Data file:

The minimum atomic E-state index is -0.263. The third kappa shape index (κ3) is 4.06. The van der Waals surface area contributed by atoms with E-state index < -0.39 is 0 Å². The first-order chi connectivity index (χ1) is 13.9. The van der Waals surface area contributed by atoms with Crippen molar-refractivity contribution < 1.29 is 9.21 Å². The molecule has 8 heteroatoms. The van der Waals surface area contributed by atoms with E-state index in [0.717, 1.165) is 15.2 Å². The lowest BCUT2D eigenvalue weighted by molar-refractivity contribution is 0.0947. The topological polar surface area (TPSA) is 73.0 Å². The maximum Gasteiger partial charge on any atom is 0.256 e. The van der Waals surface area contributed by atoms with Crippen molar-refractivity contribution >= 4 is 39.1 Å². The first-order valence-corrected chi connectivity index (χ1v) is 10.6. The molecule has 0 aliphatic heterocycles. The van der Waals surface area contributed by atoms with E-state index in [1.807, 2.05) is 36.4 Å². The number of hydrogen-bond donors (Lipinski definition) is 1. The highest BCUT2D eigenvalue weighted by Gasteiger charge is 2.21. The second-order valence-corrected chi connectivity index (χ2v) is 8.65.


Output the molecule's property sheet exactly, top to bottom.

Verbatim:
The minimum atomic E-state index is -0.263. The third kappa shape index (κ3) is 4.06. The van der Waals surface area contributed by atoms with E-state index < -0.39 is 0 Å². The first-order chi connectivity index (χ1) is 13.9. The van der Waals surface area contributed by atoms with Crippen molar-refractivity contribution < 1.29 is 9.21 Å². The molecule has 8 heteroatoms. The van der Waals surface area contributed by atoms with E-state index in [0.717, 1.165) is 15.2 Å². The lowest BCUT2D eigenvalue weighted by molar-refractivity contribution is 0.0947. The topological polar surface area (TPSA) is 73.0 Å². The maximum Gasteiger partial charge on any atom is 0.256 e. The van der Waals surface area contributed by atoms with Crippen molar-refractivity contribution >= 4 is 39.1 Å². The first-order valence-corrected chi connectivity index (χ1v) is 10.6. The molecule has 0 aliphatic heterocycles. The van der Waals surface area contributed by atoms with E-state index in [1.807, 2.05) is 36.4 Å². The number of hydrogen-bond donors (Lipinski definition) is 1. The highest BCUT2D eigenvalue weighted by Gasteiger charge is 2.21. The second-order valence-corrected chi connectivity index (χ2v) is 8.65.